GHS to bring changes to labeling, classification of hazardous chemicals
By Art Powell
| | March 6, 2013
03/06/2013 -- Editor's note: The article provided by the Risk Management Office was originally written by Art Powell, writer, U.S. Army Combat Readiness/ Safety Center, Fort Rucker, Ala.
Marines and Civilian-Marines who handle hazardous chemicals as part of their job will soon begin training for changes coming to the labeling and classification of chemicals in the workplace.
The Globally Harmonized System, a United Nations initiative recently adopted by the Occupational Safety and Health Administration, will standardize the way chemical-based hazards are communicated to workers, primarily through labeling and safety data sheets.
“Exposure to hazardous chemicals is one of the most serious hazards facing American workers today,” Dr. David Michaels, assistant secretary of labor for occupational safety and health, said. “Revising Occupational Safety and Health Administration's Hazard Communication Standard to harmonize with global standards will improve the quality and consistency of hazard information, making it safer for workers to do their jobs and easier for employers to stay competitive.”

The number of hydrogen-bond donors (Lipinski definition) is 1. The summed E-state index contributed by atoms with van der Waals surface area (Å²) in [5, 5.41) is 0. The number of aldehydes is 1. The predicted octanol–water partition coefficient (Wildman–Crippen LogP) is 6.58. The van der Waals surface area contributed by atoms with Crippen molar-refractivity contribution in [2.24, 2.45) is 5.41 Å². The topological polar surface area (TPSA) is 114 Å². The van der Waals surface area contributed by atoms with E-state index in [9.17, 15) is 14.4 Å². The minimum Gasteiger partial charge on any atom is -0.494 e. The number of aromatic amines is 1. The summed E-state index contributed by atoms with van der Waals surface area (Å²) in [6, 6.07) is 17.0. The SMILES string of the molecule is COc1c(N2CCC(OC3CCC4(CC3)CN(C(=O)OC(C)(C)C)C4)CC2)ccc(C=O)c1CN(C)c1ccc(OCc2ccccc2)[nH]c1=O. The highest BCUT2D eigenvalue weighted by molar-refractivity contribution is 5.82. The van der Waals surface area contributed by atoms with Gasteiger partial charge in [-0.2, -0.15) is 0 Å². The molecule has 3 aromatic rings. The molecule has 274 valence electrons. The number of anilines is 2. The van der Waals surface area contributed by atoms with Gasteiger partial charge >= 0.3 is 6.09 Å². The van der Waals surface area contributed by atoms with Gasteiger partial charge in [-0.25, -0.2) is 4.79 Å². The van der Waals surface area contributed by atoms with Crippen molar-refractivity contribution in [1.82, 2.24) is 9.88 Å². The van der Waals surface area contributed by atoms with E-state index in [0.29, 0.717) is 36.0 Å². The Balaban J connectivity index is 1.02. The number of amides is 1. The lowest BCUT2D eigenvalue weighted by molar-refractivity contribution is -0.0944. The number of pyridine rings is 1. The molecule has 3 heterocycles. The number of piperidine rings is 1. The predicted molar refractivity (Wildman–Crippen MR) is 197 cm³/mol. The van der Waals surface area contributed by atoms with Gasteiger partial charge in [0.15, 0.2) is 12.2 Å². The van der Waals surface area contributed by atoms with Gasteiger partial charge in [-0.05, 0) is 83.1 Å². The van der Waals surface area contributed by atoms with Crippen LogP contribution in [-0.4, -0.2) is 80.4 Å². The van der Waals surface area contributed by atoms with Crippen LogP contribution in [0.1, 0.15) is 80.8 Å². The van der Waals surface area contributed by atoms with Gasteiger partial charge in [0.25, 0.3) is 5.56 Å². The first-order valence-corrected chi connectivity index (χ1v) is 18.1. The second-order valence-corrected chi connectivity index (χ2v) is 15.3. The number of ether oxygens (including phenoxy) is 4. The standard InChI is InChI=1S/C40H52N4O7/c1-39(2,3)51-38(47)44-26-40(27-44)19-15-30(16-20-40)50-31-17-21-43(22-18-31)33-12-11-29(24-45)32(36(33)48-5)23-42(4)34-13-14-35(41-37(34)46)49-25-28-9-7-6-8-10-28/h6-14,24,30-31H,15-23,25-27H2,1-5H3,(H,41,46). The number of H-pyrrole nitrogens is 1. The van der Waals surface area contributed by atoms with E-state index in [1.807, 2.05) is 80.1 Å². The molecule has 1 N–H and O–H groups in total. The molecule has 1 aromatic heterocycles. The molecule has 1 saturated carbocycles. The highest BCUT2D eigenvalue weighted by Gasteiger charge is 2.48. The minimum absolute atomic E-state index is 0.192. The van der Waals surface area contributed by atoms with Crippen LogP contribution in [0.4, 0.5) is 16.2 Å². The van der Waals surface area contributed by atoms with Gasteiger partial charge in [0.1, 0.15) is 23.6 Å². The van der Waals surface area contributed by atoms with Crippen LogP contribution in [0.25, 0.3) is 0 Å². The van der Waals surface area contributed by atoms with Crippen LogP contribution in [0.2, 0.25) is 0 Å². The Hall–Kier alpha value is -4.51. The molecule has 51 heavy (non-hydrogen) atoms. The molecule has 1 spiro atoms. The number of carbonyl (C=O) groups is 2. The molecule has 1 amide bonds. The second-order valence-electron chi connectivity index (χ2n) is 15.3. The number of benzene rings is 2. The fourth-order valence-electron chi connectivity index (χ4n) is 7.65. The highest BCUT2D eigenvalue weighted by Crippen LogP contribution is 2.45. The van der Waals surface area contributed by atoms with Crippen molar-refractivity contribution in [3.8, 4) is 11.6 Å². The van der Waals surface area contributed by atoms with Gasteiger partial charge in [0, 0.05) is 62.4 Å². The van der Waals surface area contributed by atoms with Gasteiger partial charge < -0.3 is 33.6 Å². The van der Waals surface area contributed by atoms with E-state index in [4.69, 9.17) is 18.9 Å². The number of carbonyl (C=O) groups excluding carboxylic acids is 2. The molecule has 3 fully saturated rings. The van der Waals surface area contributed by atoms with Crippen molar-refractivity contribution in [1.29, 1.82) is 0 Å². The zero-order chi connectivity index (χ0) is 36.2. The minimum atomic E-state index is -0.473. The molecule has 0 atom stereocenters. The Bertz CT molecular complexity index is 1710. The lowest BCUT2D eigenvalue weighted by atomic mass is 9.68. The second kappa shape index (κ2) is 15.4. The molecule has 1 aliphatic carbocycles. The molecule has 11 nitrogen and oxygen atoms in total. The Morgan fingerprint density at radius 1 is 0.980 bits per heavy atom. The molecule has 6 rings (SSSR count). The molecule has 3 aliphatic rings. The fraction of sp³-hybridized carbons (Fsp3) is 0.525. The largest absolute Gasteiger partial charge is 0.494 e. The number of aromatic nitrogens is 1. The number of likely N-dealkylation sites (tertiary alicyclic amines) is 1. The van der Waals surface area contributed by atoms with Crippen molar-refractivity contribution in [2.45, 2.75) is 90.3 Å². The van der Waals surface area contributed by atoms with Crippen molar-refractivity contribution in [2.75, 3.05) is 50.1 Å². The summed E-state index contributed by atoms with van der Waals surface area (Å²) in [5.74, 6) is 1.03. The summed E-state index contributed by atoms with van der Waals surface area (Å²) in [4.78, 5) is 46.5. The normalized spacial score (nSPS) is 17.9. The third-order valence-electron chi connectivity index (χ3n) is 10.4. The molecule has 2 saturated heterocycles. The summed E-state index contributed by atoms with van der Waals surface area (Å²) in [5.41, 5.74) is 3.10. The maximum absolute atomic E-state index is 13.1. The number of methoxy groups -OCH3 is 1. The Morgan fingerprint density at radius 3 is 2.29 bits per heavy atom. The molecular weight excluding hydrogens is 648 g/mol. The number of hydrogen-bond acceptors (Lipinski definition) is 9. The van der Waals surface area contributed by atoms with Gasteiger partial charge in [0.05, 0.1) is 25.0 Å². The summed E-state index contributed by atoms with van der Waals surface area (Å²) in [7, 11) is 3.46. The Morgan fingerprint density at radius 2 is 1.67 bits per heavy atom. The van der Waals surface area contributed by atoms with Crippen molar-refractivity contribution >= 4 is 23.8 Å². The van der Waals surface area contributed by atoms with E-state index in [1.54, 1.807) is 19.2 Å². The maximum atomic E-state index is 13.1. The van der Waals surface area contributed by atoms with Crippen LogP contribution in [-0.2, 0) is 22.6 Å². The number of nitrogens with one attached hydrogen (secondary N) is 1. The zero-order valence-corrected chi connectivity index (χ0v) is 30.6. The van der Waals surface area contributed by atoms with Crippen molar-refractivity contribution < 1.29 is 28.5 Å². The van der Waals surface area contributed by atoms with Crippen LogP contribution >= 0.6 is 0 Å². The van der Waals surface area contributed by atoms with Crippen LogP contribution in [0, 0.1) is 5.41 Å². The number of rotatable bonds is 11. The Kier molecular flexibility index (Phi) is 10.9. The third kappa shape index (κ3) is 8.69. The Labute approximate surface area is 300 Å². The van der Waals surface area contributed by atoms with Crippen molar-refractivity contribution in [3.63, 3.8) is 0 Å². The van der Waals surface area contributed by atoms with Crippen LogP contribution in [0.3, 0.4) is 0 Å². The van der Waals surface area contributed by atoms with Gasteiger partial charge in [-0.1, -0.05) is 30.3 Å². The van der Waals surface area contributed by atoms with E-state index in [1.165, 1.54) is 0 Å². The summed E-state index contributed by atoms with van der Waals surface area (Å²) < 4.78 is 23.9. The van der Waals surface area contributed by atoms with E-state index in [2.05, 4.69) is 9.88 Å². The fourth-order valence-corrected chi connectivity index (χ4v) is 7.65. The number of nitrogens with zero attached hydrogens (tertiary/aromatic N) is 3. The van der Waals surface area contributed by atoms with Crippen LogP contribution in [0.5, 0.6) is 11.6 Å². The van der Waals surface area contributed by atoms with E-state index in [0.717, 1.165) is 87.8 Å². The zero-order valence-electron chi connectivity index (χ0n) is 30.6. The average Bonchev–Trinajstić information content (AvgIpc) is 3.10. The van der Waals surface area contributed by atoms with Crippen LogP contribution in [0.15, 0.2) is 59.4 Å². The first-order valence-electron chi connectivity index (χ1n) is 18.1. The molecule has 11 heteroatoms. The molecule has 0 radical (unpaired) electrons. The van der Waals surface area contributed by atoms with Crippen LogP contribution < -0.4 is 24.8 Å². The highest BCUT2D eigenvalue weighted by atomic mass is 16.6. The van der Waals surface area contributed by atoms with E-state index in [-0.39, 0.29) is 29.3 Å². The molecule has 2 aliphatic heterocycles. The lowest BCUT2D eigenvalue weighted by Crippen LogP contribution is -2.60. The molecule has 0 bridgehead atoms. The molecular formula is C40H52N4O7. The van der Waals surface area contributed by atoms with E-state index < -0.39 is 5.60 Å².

Integration of the GHS will be completed through several phases, training being the first.
Leaders and managers will have until Dec. 1, 2013, to ensure their Marines and employees are trained to standard on new label elements and safety data sheet format.
Implementation of all GHS requirements must be completed by June 1, 2016.
The GHS enhances hazard communication and will ultimately make the workplace safer.
Standardization will allow Marines and Civilian-Marines to more accurately identify risks and take necessary precautions, especially when working with hazardous chemicals that come from international manufacturers.
Risk Management personnel will provide several GHS awareness tools, including a GHS training video and a training package, to assist with the transition.
For more information, call 229-639-5249.